Marilyn Nelson and Jerry Pinkney team up in SWEETHEARTS OF RHYTHM and a more powerful pair I cannot fathom. Nelson's swinging rhythms and word play plus Pinkney's layered detailed illustrations bring to life the all girl swing band. Rather than focus on the voices of the women, Nelson opts to allow the instruments to do the speaking. What that provides readers (and listeners since this book is aching to be read aloud and, I hope, made into an audiobooks) is a wide variety of poetic styles and rhythms. Guitar, bass, sax, trumpet are all represented. Pinkney's wildly colorful paintings of the women and their instruments keeps the book grounded in time and place in history.
And while driving the past couple of weeks, here is the book I listened to.
Meet ANDROMEDA KLEIN, aka AAK, aka Dromedary, aka Soror Imperfecta. Frank Portman brings readers a quirkily lovable character in Andromeda, a young woman obsessed with tarot and synchs and all things magic (but not magick, please). Her older boyfriend, St. Steve, has gone missing. Her best friend, Daisy, has succumbed to leukemia. All Andromeda has left are her rituals. Home life is insane with a mother who is either Australian or Austrian and a father who is the very definition of paranoia. School is no better. One refuge, the place Andromeda calls the International House of Bookcakes (aka, the library) is weeding its collection of the books Andromeda most values. How will Andromeda survive all this loss?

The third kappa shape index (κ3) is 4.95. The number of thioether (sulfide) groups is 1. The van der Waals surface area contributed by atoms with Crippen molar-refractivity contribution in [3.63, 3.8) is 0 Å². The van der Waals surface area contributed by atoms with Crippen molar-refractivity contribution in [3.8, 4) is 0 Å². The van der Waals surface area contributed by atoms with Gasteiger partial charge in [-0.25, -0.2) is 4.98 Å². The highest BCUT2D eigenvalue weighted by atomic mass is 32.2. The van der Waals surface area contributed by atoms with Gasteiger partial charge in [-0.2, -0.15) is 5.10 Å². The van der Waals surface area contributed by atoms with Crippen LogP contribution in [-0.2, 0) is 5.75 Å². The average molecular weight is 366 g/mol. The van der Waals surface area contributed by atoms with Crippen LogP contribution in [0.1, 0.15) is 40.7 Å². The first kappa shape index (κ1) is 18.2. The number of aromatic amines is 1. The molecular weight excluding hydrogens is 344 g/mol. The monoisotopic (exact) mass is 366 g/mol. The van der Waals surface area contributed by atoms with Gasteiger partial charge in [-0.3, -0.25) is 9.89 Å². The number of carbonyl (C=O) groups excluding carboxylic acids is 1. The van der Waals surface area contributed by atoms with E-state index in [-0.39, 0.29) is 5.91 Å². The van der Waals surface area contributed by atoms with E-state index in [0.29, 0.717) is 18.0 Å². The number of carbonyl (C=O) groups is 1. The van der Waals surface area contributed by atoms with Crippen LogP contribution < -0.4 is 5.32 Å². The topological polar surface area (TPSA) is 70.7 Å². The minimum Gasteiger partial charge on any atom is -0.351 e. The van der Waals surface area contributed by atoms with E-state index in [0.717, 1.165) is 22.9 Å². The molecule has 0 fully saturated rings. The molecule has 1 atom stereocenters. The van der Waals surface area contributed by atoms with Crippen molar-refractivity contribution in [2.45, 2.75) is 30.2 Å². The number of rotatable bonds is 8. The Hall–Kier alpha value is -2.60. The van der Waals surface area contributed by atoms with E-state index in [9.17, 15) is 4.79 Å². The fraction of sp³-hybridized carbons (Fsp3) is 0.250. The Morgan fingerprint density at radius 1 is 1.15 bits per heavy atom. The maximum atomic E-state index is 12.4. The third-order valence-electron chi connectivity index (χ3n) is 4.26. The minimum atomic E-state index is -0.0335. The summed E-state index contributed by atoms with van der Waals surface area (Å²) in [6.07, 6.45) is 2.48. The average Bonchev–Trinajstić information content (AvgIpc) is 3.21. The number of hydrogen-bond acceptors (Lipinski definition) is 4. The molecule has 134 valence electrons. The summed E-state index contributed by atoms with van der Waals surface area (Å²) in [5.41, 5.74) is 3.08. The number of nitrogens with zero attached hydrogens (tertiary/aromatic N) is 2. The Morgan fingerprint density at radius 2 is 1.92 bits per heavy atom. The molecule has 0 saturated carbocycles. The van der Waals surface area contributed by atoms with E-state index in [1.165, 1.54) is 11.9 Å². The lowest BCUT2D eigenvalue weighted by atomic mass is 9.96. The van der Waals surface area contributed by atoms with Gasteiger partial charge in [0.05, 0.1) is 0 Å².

I found it easier to negotiate the references to tarot and the like by listening to the book. When I was struggling with my reading of it earlier, I kept getting sidetracked with names and references that were unfamiliar. I thought maybe the audio would remedy that, and it did. I was able to let the unfamiliar references go by and simply enjoy the story knowing I would learn more as it progressed.